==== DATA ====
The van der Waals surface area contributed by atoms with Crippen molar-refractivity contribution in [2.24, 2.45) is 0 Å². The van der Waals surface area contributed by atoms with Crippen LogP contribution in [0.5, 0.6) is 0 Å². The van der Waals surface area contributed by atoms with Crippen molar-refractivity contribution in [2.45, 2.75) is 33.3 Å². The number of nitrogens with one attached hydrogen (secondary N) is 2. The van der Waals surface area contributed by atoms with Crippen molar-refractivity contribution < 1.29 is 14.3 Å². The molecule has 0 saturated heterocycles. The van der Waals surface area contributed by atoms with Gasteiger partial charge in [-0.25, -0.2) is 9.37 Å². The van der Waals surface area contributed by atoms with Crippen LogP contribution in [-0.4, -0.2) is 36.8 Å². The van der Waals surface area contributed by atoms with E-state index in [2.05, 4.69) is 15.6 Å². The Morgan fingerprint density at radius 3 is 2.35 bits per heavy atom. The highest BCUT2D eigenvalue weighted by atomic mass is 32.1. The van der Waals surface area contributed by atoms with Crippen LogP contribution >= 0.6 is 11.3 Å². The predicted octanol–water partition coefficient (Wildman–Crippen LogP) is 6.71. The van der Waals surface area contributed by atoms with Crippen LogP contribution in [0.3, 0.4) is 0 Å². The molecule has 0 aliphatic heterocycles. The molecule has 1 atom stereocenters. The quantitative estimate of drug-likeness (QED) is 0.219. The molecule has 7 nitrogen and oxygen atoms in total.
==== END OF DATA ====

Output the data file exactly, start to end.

The van der Waals surface area contributed by atoms with Crippen molar-refractivity contribution in [2.24, 2.45) is 0 Å². The van der Waals surface area contributed by atoms with Crippen LogP contribution in [0.5, 0.6) is 0 Å². The van der Waals surface area contributed by atoms with Crippen molar-refractivity contribution in [2.45, 2.75) is 33.3 Å². The number of nitrogens with one attached hydrogen (secondary N) is 2. The van der Waals surface area contributed by atoms with Crippen molar-refractivity contribution < 1.29 is 14.3 Å². The molecule has 0 saturated heterocycles. The van der Waals surface area contributed by atoms with Gasteiger partial charge in [-0.25, -0.2) is 9.37 Å². The van der Waals surface area contributed by atoms with Crippen LogP contribution in [-0.4, -0.2) is 36.8 Å². The van der Waals surface area contributed by atoms with E-state index in [2.05, 4.69) is 15.6 Å². The Morgan fingerprint density at radius 3 is 2.35 bits per heavy atom. The highest BCUT2D eigenvalue weighted by atomic mass is 32.1. The van der Waals surface area contributed by atoms with Crippen LogP contribution >= 0.6 is 11.3 Å². The predicted octanol–water partition coefficient (Wildman–Crippen LogP) is 6.71. The van der Waals surface area contributed by atoms with Crippen LogP contribution in [0.3, 0.4) is 0 Å². The molecule has 0 aliphatic heterocycles. The molecule has 1 atom stereocenters. The quantitative estimate of drug-likeness (QED) is 0.219. The molecule has 7 nitrogen and oxygen atoms in total.